Colleges, Censorship And Truth

Dr. Mark Draper is a former college professor who is now the director of Accuracy in Academia. Here are some thoughts he shared in a recent letter:

graduationAngry criticism of our schools is reaching a crescendo. As a teacher and parent, I am deeply troubled by what has happened to our schools, but what worries me even more is what our schools will be like when today’s students become tomorrow’s teachers and professors.

I have three children under ten years old and another on the way. Where can I send them safely to college? Seeing your kids go off to college used to be a time of joy and satisfaction. Now, it’s a time of anxiety.

Will I get back the same decent good young person I entrust to the university?

Our colleges are teaching dreadful lessons no sane parent would want his children to learn. Here’s how a distinguished law professor put it: “I wish the university would have the honesty to tell the American people just what they think of them: Your child is the product of a racist, sexist, homophobic society. and for roughly $25,000 a year, we will attempt to undo the mistakes that you, your church, and your community have made. But they don’t do this. They wait until the tuition check is clear, and then you learn about mandatory political chapel.”

The old idea of the university as a place where the pursuit of truth receives special protection is gone. It’s as out of date as leather football helmets.

It has been replaced by “politically correct” or “PC.” That’s a catchall phrase describing an assortment of militant minorities, student activists, feminist extremists, sexual deviants, and balding 60’s radical retreads using the professor’s podium to foment revolution. What unites this bizarre group is a hatred of America and of anyone so racist, sexist, and homophobic as to think they can make moral judgments. To them, American history is a record of exploitation and oppression. A perverse orthodoxy now dominates university life. Scholars may endanger their careers if they engage in research that produces results that are not politically correct.

It is amazing how little one is allowed to deviate from the politically correct line before incurring the wrath of militant students or craven administrators. I learned my lesson the hard way as a professor of humanities at a university in West Virginia. I was no agitator. I didn’t try to stir up trouble.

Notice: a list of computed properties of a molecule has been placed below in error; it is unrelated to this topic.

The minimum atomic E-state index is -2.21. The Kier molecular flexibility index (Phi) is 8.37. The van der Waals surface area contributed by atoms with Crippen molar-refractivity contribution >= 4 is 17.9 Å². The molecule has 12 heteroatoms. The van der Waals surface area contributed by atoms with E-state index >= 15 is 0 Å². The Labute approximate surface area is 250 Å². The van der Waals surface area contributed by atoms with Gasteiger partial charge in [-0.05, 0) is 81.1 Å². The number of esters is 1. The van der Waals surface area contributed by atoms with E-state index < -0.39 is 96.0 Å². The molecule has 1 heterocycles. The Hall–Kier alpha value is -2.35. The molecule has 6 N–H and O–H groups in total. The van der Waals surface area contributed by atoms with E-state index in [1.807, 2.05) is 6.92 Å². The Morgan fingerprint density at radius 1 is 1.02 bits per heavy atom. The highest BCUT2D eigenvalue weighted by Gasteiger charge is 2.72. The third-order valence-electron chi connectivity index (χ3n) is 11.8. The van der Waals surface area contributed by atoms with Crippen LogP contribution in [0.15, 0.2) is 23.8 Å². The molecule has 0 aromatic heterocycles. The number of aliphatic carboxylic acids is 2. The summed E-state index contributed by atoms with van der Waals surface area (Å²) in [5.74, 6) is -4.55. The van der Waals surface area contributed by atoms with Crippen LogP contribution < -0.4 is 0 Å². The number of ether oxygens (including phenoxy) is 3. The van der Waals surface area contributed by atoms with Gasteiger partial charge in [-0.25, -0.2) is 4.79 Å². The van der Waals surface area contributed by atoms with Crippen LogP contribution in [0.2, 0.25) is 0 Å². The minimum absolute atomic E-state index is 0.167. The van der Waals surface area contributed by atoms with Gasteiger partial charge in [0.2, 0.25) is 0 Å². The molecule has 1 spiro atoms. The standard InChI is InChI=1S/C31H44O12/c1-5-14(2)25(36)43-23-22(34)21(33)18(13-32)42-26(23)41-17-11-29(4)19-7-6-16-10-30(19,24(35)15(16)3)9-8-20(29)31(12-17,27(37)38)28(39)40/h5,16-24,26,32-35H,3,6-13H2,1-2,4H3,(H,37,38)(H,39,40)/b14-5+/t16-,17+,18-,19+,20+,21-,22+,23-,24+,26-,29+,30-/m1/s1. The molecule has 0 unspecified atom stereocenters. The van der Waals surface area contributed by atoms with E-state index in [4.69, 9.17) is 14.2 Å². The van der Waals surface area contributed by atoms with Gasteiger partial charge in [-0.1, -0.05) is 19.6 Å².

All I did was write a letter to the editor of the Charleston Gazette mildly critical of the racial quota system being forced on the university in the name of diversity. The next thing I knew, my name was up before the faculty senate for censure!

When I dared to express misgivings about the radical attack on the principles of democracy by militant multiculturalists, I was in deeper trouble. Then I dared to suggest in a newspaper article that extremist feminism did not represent most American women. The next day, I was informed by an angry dean that my contract would not be renewed for the next year.

I was stunned. My students had given me rave reviews, my colleagues praised my leadership and called me a master teacher. But my call for academic excellence, my support of traditional virtues, my love for America, my passion for the unfettered pursuit of truth, made me unworthy to teach our youth.


Note from Randy Alcorn: Dr. Draper’s experience, while extreme, reflects the kind of pressures currently put on college and university faculty. Increasingly, on college campuses and elsewhere, the first amendment right to say what you believe is being replaced by an obligation to say only what others think you should believe.

As parents and young people consider their college options, there’s a question worth asking--does this school belittle, demean and even attempt to censor professors and students who believe the Scriptures and are committed to the moral values of the historic Christian faith? If so, why would I pay huge amounts of money to go here?

The answer may be, “to be a missionary.” That could be a very good answer, provided the young person is called, trained and prepared to be a missionary. “To learn truth in an open minded environment” is not a good answer when it comes to such schools. Many of today’s college campuses are the exact opposite of open minded and truth-oriented. Eternal truth and current political correctness are two very different things.

Randy Alcorn, founder of EPM

Randy Alcorn (@randyalcorn) is the author of over fifty books and the founder and director of Eternal Perspective Ministries

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